The Appellant Failed to show in the statement of claim that his personal interest will be immediately affected by the action of the executive which interest can be said to be above that of the general public. See OWODUNNI v REGISTERED TRUSTEES OF CELESTIAL CHURCH OF CHRIST (2000) 10 NWLR (Pt. 675) 315 at 338. He does not have nor made any special claim that is peculiar to him which is above that of the general public. He should not constitute himself as a ‘meddlesome interloper, or a ‘chameleonic impostor’. It occurs to me that the Appellant had no ‘place to stand’ in the suit wrongly initiated by him as same was designed to fight the public cause. He has not shown that his sole interest has been adversely affected by the executive act which he sought to challenge.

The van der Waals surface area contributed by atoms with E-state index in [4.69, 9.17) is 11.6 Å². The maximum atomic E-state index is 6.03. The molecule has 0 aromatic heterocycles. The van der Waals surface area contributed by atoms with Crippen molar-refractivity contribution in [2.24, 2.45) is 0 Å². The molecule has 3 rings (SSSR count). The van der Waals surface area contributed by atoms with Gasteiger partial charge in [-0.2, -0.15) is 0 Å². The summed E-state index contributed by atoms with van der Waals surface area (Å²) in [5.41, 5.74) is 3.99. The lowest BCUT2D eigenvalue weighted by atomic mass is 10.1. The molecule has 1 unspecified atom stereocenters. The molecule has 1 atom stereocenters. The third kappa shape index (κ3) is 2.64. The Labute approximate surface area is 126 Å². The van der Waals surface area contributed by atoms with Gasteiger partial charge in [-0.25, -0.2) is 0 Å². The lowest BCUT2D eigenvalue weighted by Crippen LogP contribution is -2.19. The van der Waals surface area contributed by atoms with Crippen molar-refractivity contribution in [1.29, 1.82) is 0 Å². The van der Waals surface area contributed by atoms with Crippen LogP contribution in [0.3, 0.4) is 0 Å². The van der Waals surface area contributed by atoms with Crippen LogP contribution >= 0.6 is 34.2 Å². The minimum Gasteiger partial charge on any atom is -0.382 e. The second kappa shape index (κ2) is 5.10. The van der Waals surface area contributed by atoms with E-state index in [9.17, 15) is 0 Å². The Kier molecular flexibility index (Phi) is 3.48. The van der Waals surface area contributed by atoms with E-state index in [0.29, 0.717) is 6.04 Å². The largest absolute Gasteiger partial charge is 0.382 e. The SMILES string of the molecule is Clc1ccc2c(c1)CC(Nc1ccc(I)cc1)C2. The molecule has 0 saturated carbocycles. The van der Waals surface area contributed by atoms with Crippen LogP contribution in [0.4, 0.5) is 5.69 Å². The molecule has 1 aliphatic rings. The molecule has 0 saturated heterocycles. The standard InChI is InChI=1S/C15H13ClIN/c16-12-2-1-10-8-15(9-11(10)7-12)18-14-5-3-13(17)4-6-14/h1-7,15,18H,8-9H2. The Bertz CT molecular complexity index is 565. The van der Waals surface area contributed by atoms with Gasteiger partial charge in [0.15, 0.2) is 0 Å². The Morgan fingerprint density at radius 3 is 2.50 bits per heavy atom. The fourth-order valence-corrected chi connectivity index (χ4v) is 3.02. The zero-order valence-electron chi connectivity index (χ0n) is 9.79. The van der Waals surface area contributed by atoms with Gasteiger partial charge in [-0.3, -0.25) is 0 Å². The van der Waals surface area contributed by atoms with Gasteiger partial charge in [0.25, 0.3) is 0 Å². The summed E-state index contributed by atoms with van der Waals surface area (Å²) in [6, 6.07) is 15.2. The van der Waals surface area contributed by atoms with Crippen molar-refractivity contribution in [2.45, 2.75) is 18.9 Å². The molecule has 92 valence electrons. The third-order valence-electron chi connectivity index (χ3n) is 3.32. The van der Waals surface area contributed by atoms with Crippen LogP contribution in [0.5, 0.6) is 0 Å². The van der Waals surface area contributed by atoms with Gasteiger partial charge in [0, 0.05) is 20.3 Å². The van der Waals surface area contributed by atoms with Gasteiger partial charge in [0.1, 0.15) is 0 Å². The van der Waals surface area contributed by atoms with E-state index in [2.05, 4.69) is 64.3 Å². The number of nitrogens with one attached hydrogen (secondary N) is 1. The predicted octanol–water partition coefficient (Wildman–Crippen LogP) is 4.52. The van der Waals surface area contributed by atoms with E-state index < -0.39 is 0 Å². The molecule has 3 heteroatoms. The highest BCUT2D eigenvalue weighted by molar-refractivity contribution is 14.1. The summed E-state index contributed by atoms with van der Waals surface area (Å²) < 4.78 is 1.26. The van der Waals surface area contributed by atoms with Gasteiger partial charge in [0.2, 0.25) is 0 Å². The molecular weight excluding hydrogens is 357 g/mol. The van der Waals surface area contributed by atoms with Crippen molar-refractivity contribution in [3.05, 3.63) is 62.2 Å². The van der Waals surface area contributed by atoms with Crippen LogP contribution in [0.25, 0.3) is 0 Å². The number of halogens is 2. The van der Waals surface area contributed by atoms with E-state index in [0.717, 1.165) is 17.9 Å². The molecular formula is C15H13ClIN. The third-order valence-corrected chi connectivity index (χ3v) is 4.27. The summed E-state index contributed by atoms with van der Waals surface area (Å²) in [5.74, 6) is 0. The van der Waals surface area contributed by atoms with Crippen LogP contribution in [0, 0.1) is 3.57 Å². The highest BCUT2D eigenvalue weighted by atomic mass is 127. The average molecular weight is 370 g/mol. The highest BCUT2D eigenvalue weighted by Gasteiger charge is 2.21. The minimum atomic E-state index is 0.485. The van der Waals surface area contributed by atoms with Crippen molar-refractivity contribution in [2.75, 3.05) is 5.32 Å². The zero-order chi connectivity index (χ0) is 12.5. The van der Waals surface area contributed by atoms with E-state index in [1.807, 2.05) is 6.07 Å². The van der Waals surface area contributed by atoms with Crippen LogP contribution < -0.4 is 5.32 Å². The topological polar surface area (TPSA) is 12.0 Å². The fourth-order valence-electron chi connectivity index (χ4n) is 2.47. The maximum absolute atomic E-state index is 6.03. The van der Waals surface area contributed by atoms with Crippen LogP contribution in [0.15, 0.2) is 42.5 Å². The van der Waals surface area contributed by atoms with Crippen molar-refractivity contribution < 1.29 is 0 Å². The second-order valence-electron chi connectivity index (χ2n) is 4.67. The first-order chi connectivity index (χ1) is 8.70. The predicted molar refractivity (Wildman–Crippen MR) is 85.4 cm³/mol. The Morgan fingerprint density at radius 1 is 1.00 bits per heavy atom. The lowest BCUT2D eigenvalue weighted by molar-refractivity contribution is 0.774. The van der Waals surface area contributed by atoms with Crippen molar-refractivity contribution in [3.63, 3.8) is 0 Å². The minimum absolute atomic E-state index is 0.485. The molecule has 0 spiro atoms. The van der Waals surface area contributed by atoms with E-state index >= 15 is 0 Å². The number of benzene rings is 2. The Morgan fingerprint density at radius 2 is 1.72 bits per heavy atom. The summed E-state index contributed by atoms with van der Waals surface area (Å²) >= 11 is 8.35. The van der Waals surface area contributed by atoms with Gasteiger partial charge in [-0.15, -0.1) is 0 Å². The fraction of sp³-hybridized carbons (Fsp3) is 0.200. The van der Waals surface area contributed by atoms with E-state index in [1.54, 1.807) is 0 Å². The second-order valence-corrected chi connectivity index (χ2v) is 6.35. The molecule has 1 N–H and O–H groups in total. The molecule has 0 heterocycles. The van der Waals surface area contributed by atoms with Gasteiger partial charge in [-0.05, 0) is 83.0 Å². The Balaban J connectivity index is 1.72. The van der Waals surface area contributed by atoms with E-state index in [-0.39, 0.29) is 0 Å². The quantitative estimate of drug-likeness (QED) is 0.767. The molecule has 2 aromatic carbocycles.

For the above reasons and those well set out in the lead judgment, the appeal should be dismissed. I order accordingly. I endorse the order relating to costs therein contained.
MONICA BOLNA’AN DONGBAN-MENSEM, J.C.A.: I agree.
Chief F. D. LOTT For Appellant
- T. Y. ABASI
2. FATAI AREMU OSO ESQ. For Respondent